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Leniency Clause in India and Associated Challenges in the Future

Updated: Dec 21, 2019

Author: Randeep Dahiya

The author is a student at the O.P. Jindal Global University (Sonipat)



The Competition Act, 2002 governs competition within markets and punishes anti-competitive practices such as cartel formation. It also set up Competition Commission of India which overlooks cases pertaining to breach of violations of the 2002 Act. The provisions of the act also contain a leniency clause which benefits individuals and enterprises who come forward and report anti-competitive practices. The benefit involves reduction of penalty, the quantum of which is dependant on multiple factors. Problems like lack of confidentiality has slowed down the implementation of such clauses. If reforms are undertaken by the Commission to tackle these problems, then the leniency regime of India will be considered among the best international practices pertaining to competition laws.

I. Competition Law in India

The Competition Act, 2002 was enacted keeping in mind the current situation of international economic developments in the world and taking into consideration the obsoleteness of current laws and reforms pertaining to competition laws in India. Monopolies and Restrictive Trade Practices Act, 1969 (MRTP Act) was the law which governed competition law in India. But the provisions of the act became obsolete due to the dynamic nature of competition laws. There was a need for immediate change in order to understand the competition regime in India. Subsequently, MRTP Act was repealed by the government and was replaced by the Competition Act, 2002. The Act brought itself the setting up of Competition Commission of India (CCI)[1]. The objective of the Act was promotion of competition in the market, to encourage international competition in the country, prevention of practices which have a negative effect on competition and to encourage freedom of trade by all participants concerned.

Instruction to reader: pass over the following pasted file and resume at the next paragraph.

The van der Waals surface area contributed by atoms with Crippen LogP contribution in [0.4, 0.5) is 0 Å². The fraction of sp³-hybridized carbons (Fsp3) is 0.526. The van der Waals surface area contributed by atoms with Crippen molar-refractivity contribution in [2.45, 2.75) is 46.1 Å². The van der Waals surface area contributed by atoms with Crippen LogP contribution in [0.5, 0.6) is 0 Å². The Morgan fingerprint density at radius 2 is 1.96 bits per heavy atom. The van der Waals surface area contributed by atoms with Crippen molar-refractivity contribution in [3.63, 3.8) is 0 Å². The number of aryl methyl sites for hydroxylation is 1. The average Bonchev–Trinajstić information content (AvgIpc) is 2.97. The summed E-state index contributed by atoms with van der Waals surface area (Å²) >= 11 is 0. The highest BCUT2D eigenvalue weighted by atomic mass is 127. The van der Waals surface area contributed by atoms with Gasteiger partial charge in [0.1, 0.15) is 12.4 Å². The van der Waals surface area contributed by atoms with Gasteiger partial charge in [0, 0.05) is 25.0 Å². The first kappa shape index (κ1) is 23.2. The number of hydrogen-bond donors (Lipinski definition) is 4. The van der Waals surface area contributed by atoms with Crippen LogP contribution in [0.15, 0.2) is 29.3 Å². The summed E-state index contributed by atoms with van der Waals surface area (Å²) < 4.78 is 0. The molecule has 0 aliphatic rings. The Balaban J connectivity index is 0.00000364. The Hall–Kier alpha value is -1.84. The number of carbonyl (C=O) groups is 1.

II. CCI On Leniency Regulations

Leniency regulation provided by the CCI is a provision[2] which offers benefit to applicants who come forward to report anti-competitive activities. Such a relief is available to both, enterprises and individuals[3], who offer to disclose material information regarding breach of provisions of the Competition Act, 2002 and their role in such breach. They are also required to assist and cooperate with the subsequent investigations taken up by the CCI. The relief involves lessening of penalty or complete amnesty. The provisions for leniency regulation are encoded in the Lesser Penalty Regulations- Competition Commission of India, 2009. The provisions[4] empower the CCI to award a lesser penalty of up to 100% to the first applicant, up to 50% to the second and up to 30% to third and every subsequent applicant. A careful analysis of case laws pertaining to the leniency regime will allow a better understanding of these lesser penalty regulation are to be implemented.